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Each Hour Redeem

Time and Justice in African American Literature

2013
Author:

Daylanne K. English

Each Hour Redeem

A major reinterpretation of African American literature through its tropes of time

Each Hour Redeem advances a major reinterpretation of African American literature from the late eighteenth century to the present by demonstrating how its authors are concerned with racially different experiences of time. Daylanne K. English demonstrates how African American writers have employed multiple and complex conceptions of time to trace racial injustice and construct a powerful literary tradition across the centuries.

Daylanne K. English offers, in exemplary fashion, an analysis both formal and thematic of a small range of texts, fully applicable to the entire range of African American letters. This volume makes a significant contribution to a number of critical conversations in progress that have never so profitably been brought into contact with one another.

Aldon Lynn Nielsen, author of Integral Music: Languages of African American Innovation

Each Hour Redeem advances a major reinterpretation of African American literature from the late eighteenth century to the present by demonstrating how its authors are centrally concerned with racially different experiences of time. Daylanne K. English argues that, from Phillis Wheatley to Suzan-Lori Parks, African American writers have depicted distinctive forms of temporality to challenge racial injustices supported by dominant ideas of time. The first book to explore the representation of time throughout the African American literary canon, Each Hour Redeem illuminates how the pervasive and potent tropes of timekeeping provide the basis for an overarching new understanding of the tradition.

Combing literary, historical, legal, and philosophical approaches, Each Hour Redeem examines a wide range of genres, including poetry, fiction, drama, slave narratives, and other forms of nonfiction. English shows that much of African American literature is characterized by “strategic anachronism,” the use of prior literary forms to investigate contemporary political realities, as seen in Walter Mosley’s recent turn to hard-boiled detective fiction. By contrast, “strategic presentism” is exemplified in the Black Arts Movement and the Harlem Renaissance and their investment in contemporary political potentialities, for example, in Langston Hughes and Amiri Baraka’s adaptation of the jazz of their eras for poetic form and content. Overall, the book effectively demonstrates how African American writers have employed multiple and complex conceptions of time not only to trace racial injustice but also to help construct a powerful literary tradition across the centuries.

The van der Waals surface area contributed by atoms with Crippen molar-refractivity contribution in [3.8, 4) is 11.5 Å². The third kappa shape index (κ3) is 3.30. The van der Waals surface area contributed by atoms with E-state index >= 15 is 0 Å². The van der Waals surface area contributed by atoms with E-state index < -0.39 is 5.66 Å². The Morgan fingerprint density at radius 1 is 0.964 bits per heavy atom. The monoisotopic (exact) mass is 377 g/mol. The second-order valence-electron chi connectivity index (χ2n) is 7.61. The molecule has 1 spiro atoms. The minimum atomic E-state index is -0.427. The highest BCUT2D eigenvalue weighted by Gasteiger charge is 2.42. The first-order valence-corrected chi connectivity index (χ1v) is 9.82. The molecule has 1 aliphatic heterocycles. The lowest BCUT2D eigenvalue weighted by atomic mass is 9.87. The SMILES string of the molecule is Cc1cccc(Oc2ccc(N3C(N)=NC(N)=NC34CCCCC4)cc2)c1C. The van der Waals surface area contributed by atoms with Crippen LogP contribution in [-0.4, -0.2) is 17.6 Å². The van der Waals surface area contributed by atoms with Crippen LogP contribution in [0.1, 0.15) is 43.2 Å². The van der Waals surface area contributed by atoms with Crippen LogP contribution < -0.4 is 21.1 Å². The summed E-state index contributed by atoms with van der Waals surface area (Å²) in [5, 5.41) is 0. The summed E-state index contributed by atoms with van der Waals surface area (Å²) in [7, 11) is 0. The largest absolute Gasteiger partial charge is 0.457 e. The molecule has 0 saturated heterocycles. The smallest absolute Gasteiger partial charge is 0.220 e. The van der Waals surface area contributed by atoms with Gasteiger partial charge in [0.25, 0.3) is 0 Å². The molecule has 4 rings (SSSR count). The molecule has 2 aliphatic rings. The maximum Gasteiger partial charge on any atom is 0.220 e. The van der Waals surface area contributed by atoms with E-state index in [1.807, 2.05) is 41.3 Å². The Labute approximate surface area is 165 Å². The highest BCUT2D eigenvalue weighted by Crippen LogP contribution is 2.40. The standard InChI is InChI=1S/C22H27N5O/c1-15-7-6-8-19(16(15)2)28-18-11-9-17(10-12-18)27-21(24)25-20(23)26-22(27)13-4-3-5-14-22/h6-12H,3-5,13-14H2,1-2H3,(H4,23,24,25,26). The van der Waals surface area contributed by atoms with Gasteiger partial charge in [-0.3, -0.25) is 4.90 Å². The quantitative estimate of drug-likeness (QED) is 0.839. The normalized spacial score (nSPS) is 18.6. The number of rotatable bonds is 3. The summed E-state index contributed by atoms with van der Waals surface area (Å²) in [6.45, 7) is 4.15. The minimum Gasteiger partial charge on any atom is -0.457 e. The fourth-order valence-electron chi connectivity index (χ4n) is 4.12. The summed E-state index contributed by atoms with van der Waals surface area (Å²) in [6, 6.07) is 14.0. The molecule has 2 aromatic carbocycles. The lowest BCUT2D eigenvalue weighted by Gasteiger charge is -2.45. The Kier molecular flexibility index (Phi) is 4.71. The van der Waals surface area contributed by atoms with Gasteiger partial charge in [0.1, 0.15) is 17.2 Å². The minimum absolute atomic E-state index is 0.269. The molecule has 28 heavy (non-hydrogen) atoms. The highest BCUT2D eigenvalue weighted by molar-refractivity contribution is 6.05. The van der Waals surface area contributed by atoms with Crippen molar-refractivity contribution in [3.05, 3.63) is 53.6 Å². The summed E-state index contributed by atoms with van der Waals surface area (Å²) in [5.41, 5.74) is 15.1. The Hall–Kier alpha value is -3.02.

Each Hour Redeem

Daylanne K. English is associate professor of English at Macalester College. She is the author of Unnatural Selections: Eugenics in American Modernism and the Harlem Renaissance.

Each Hour Redeem

Daylanne K. English offers, in exemplary fashion, an analysis both formal and thematic of a small range of texts, fully applicable to the entire range of African American letters. This volume makes a significant contribution to a number of critical conversations in progress that have never so profitably been brought into contact with one another.

Aldon Lynn Nielsen, author of Integral Music: Languages of African American Innovation

Each Hour Redeem

Contents

Acknowledgments
Introduction: Political Fictions

1. Ticking, Not Talking: Timekeeping in Early African American Literature
2. “Temporal Damage”: Pragmatism and Plessy in African American Novels, 1896—1902
3. “The Death of the Last Black Man”: Repetition, Lynching, and Capital Punishment in Twentieth-Century African American Literature
4. “Seize the Time!” Strategic Presentism in the Black Arts Movement
5. Being Black There: Contemporary African American Detective Fiction
Conclusion: Political Truths

Bibliography
Index